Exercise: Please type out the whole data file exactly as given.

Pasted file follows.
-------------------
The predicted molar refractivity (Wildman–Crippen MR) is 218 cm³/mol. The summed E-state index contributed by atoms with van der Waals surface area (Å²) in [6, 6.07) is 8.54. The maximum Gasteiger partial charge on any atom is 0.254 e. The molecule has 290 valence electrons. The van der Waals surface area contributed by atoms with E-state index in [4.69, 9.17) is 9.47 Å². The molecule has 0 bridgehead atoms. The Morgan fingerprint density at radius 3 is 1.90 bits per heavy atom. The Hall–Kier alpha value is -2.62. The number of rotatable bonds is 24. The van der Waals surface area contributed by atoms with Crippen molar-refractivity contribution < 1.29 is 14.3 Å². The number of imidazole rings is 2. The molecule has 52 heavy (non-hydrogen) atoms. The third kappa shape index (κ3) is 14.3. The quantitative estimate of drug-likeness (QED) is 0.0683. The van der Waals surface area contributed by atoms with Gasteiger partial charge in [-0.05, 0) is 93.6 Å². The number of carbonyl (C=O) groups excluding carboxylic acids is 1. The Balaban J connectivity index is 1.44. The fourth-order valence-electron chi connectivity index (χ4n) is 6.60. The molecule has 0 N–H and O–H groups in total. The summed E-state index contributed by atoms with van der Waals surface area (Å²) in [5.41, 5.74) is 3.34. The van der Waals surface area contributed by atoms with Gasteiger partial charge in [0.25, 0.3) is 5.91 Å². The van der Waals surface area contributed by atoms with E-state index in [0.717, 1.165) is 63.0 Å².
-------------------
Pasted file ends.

The predicted molar refractivity (Wildman–Crippen MR) is 218 cm³/mol. The summed E-state index contributed by atoms with van der Waals surface area (Å²) in [6, 6.07) is 8.54. The maximum Gasteiger partial charge on any atom is 0.254 e. The molecule has 290 valence electrons. The van der Waals surface area contributed by atoms with E-state index in [4.69, 9.17) is 9.47 Å². The molecule has 0 bridgehead atoms. The Morgan fingerprint density at radius 3 is 1.90 bits per heavy atom. The Hall–Kier alpha value is -2.62. The number of rotatable bonds is 24. The van der Waals surface area contributed by atoms with Crippen molar-refractivity contribution < 1.29 is 14.3 Å². The number of imidazole rings is 2. The molecule has 52 heavy (non-hydrogen) atoms. The third kappa shape index (κ3) is 14.3. The quantitative estimate of drug-likeness (QED) is 0.0683. The van der Waals surface area contributed by atoms with Gasteiger partial charge in [-0.05, 0) is 93.6 Å². The number of carbonyl (C=O) groups excluding carboxylic acids is 1. The Balaban J connectivity index is 1.44. The fourth-order valence-electron chi connectivity index (χ4n) is 6.60. The molecule has 0 N–H and O–H groups in total. The summed E-state index contributed by atoms with van der Waals surface area (Å²) in [5.41, 5.74) is 3.34. The van der Waals surface area contributed by atoms with Gasteiger partial charge in [0.25, 0.3) is 5.91 Å². The van der Waals surface area contributed by atoms with E-state index in [0.717, 1.165) is 63.0 Å².